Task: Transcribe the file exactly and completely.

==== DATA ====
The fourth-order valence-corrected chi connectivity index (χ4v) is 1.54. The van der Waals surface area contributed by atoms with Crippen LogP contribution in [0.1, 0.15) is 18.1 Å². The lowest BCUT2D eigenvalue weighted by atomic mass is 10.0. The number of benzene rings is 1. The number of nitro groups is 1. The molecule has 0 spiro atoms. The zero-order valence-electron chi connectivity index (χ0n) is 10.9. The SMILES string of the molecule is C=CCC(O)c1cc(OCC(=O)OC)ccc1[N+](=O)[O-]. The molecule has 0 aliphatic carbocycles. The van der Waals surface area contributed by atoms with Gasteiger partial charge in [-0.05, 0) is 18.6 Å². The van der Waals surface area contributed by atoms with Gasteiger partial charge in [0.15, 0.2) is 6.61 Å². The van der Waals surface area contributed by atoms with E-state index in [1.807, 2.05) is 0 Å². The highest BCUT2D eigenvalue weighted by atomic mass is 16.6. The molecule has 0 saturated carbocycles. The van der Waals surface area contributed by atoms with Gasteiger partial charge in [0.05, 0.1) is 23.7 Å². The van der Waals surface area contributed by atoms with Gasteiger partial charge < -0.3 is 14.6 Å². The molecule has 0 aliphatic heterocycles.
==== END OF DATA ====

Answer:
The fourth-order valence-corrected chi connectivity index (χ4v) is 1.54. The van der Waals surface area contributed by atoms with Crippen LogP contribution in [0.1, 0.15) is 18.1 Å². The lowest BCUT2D eigenvalue weighted by atomic mass is 10.0. The number of benzene rings is 1. The number of nitro groups is 1. The molecule has 0 spiro atoms. The zero-order valence-electron chi connectivity index (χ0n) is 10.9. The SMILES string of the molecule is C=CCC(O)c1cc(OCC(=O)OC)ccc1[N+](=O)[O-]. The molecule has 0 aliphatic carbocycles. The van der Waals surface area contributed by atoms with Gasteiger partial charge in [-0.05, 0) is 18.6 Å². The van der Waals surface area contributed by atoms with Gasteiger partial charge in [0.15, 0.2) is 6.61 Å². The van der Waals surface area contributed by atoms with E-state index in [1.807, 2.05) is 0 Å². The highest BCUT2D eigenvalue weighted by atomic mass is 16.6. The molecule has 0 saturated carbocycles. The van der Waals surface area contributed by atoms with Gasteiger partial charge in [0.05, 0.1) is 23.7 Å². The van der Waals surface area contributed by atoms with Gasteiger partial charge < -0.3 is 14.6 Å². The molecule has 0 aliphatic heterocycles.